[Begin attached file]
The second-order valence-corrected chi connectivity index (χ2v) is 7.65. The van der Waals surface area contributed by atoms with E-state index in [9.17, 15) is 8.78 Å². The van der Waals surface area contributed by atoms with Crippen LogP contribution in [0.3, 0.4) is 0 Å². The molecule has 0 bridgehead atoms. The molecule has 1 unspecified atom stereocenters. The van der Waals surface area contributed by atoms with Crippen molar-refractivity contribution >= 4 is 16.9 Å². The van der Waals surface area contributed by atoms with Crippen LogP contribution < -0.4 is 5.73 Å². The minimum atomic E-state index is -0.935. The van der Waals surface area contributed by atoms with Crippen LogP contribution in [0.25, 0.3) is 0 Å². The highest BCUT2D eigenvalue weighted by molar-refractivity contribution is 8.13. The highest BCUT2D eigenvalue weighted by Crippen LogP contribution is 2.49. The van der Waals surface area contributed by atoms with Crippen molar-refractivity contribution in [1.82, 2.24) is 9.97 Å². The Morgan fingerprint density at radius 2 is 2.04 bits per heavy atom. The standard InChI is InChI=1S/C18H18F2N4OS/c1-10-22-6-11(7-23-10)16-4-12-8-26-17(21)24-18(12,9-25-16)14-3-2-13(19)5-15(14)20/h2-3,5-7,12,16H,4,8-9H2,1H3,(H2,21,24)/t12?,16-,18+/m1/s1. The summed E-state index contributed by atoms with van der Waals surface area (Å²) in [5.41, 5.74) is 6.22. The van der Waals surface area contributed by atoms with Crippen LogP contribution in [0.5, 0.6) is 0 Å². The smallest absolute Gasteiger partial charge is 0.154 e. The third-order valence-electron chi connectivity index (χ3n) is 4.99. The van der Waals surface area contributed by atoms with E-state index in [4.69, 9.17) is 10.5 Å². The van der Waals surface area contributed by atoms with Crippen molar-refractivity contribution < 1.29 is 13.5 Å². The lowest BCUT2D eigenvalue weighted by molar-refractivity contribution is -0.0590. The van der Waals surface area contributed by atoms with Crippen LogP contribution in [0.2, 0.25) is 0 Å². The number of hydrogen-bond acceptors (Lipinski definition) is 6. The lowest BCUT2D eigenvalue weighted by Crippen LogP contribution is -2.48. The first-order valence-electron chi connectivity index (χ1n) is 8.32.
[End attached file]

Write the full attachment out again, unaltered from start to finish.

The second-order valence-corrected chi connectivity index (χ2v) is 7.65. The van der Waals surface area contributed by atoms with E-state index in [9.17, 15) is 8.78 Å². The van der Waals surface area contributed by atoms with Crippen LogP contribution in [0.3, 0.4) is 0 Å². The molecule has 0 bridgehead atoms. The molecule has 1 unspecified atom stereocenters. The van der Waals surface area contributed by atoms with Crippen molar-refractivity contribution >= 4 is 16.9 Å². The van der Waals surface area contributed by atoms with Crippen LogP contribution < -0.4 is 5.73 Å². The minimum atomic E-state index is -0.935. The van der Waals surface area contributed by atoms with Crippen LogP contribution in [0.25, 0.3) is 0 Å². The highest BCUT2D eigenvalue weighted by molar-refractivity contribution is 8.13. The highest BCUT2D eigenvalue weighted by Crippen LogP contribution is 2.49. The van der Waals surface area contributed by atoms with Crippen molar-refractivity contribution in [1.82, 2.24) is 9.97 Å². The Morgan fingerprint density at radius 2 is 2.04 bits per heavy atom. The standard InChI is InChI=1S/C18H18F2N4OS/c1-10-22-6-11(7-23-10)16-4-12-8-26-17(21)24-18(12,9-25-16)14-3-2-13(19)5-15(14)20/h2-3,5-7,12,16H,4,8-9H2,1H3,(H2,21,24)/t12?,16-,18+/m1/s1. The summed E-state index contributed by atoms with van der Waals surface area (Å²) in [5.41, 5.74) is 6.22. The van der Waals surface area contributed by atoms with Crippen LogP contribution in [0.5, 0.6) is 0 Å². The smallest absolute Gasteiger partial charge is 0.154 e. The third-order valence-electron chi connectivity index (χ3n) is 4.99. The van der Waals surface area contributed by atoms with E-state index in [4.69, 9.17) is 10.5 Å². The van der Waals surface area contributed by atoms with Crippen molar-refractivity contribution < 1.29 is 13.5 Å². The lowest BCUT2D eigenvalue weighted by molar-refractivity contribution is -0.0590. The van der Waals surface area contributed by atoms with Crippen LogP contribution in [0.2, 0.25) is 0 Å². The number of hydrogen-bond acceptors (Lipinski definition) is 6. The lowest BCUT2D eigenvalue weighted by Crippen LogP contribution is -2.48. The first-order valence-electron chi connectivity index (χ1n) is 8.32.